They ate garlic and didn't always bathe; they listened to Wagner and worshiped Diaghilev; they sent their children to coeducational schools, explored homosexuality and free love, vegetarianism and Post-impressionism. They were often drunk and broke, sometimes hungry, but they were of a rebellious spirit. Inhabiting the same England with Philistines and Puritans, this parallel minority of moral pioneers lived in a world of faulty fireplaces, bounced checks, blocked drains, whooping cough, and incontinent cats.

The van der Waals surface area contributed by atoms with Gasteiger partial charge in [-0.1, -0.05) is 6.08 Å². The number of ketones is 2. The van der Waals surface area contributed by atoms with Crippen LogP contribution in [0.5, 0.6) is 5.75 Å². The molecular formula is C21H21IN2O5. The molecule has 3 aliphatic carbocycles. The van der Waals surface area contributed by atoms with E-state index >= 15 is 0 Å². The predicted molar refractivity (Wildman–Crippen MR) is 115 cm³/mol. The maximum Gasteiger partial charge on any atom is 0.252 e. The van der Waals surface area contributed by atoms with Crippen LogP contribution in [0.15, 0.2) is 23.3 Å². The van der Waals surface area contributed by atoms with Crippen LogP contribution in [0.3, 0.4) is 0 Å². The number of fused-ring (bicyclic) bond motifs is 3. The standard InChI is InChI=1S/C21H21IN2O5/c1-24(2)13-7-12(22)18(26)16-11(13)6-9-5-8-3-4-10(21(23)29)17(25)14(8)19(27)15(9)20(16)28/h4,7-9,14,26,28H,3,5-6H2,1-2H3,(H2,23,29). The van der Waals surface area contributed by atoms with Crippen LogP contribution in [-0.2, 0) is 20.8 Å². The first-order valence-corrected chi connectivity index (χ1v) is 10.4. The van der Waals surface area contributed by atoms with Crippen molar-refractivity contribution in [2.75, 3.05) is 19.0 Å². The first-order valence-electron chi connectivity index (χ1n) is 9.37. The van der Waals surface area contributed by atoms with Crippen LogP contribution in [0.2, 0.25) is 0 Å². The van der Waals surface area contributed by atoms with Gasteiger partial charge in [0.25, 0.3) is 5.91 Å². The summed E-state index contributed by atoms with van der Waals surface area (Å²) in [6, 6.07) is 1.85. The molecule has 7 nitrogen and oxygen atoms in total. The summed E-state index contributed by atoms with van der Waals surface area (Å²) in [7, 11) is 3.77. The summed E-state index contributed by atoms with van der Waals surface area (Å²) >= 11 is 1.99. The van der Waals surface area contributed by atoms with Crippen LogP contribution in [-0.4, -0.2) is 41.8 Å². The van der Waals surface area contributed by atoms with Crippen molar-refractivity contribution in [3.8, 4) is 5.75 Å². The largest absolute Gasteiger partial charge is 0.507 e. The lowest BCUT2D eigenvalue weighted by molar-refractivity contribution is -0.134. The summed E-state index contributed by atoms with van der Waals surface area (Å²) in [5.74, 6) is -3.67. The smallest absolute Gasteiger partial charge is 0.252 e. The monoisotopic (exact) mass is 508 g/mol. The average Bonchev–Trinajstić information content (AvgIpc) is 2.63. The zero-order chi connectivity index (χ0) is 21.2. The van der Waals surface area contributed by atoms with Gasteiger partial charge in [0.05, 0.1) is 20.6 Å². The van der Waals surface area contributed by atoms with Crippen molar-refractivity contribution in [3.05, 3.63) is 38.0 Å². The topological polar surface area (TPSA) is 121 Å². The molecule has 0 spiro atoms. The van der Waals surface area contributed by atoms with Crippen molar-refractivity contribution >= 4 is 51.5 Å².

They were the bohemians.
Virginia Nicholson -- the granddaughter of painter Vanessa Bell and the great-niece of Virginia Woolf -- explores the subversive, eccentric, and flamboyant artistic community of the early twentieth century in this "wonderfully researched and colorful composite portrait of an enigmatic world whose members, because they lived by no rules, are difficult to characterize" (San Francisco Chronicle).